What explains the poor contraction of the viral load during paediatric HIV infection?

Juliane Schröter*, Rob J de Boer

*Corresponding author for this work

Research output: Contribution to journalArticleAcademicpeer-review


An acute HIV infection in young children differs markedly from that in adults: Children have higher viral loads (VL), and a poor contraction to a setpoint VL that is not much lower than the peak VL. As a result, children progress faster towards AIDS in the absence of treatment. We used a classical ordinary differential equation model for viral infection dynamics to study why children have a lower viral contraction ratio than adults. We performed parameter sweeps to identify factors explaining the observed difference between children and adults. We grouped parameters associated with the host, the infection, or the immune response. Based on paediatric data available from datasets within the EPIICAL project (https://www.epiical.org/), we refuted that viral replication rates differ between young children and adults, and therefore these cannot be responsible for the low VL contraction ratios seen in children. The major differences in lowering VL contraction ratio resulted from sweeping the parameters linked to the immune response. Thus, we postulate that an "ineffective" (late and/or weak) immune response is the most parsimonious explanation for the higher setpoint VL in young children, and hence the reason for their fast disease progression.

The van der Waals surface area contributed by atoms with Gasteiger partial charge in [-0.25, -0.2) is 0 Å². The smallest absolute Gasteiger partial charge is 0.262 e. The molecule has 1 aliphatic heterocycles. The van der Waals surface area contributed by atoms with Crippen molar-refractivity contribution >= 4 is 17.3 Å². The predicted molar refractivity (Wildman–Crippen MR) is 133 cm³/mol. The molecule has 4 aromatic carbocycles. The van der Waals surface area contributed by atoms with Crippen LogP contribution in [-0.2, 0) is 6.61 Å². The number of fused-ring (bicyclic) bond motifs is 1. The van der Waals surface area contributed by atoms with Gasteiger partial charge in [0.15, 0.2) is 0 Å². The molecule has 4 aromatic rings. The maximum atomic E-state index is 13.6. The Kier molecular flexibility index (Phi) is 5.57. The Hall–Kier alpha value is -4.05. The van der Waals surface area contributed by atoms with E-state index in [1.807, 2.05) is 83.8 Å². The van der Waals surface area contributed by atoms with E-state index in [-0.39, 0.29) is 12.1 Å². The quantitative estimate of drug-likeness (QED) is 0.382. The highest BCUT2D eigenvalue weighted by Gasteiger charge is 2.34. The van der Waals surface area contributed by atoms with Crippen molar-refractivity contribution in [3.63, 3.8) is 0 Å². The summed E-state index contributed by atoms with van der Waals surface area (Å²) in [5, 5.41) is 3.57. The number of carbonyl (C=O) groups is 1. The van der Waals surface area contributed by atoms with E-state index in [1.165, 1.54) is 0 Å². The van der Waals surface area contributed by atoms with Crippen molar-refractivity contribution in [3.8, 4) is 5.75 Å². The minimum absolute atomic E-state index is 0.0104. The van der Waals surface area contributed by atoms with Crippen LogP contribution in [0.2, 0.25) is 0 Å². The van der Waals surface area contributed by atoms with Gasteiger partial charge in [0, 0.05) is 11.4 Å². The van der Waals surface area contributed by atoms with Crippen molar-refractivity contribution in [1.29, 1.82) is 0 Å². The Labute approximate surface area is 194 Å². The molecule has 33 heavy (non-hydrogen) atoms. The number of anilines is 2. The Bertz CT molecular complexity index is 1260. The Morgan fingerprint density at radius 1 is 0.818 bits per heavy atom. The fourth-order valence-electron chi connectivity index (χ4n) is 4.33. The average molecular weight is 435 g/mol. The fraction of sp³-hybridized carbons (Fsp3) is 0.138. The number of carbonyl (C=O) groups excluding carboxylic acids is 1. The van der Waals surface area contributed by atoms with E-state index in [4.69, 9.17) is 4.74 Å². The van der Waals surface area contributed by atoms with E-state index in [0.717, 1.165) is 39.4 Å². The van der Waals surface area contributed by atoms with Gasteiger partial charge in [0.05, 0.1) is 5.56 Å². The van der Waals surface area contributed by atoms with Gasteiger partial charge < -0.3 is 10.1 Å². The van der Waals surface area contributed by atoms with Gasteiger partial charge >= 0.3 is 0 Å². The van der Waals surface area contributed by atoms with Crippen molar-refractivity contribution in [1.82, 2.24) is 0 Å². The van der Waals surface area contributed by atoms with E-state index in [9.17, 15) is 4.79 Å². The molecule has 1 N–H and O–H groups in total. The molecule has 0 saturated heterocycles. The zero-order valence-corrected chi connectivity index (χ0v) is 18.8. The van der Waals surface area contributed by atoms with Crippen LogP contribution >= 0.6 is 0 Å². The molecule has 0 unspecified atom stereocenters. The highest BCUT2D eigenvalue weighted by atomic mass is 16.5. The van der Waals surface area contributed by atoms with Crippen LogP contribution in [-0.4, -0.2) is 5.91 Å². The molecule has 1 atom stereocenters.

Original languageEnglish
Article number111521
Number of pages7
JournalJournal of Theoretical Biology
Publication statusPublished - 7 Aug 2023


  • Adult
  • Humans
  • Child
  • Child, Preschool
  • HIV Infections
  • Viral Load
  • Disease Progression
  • Virus Replication


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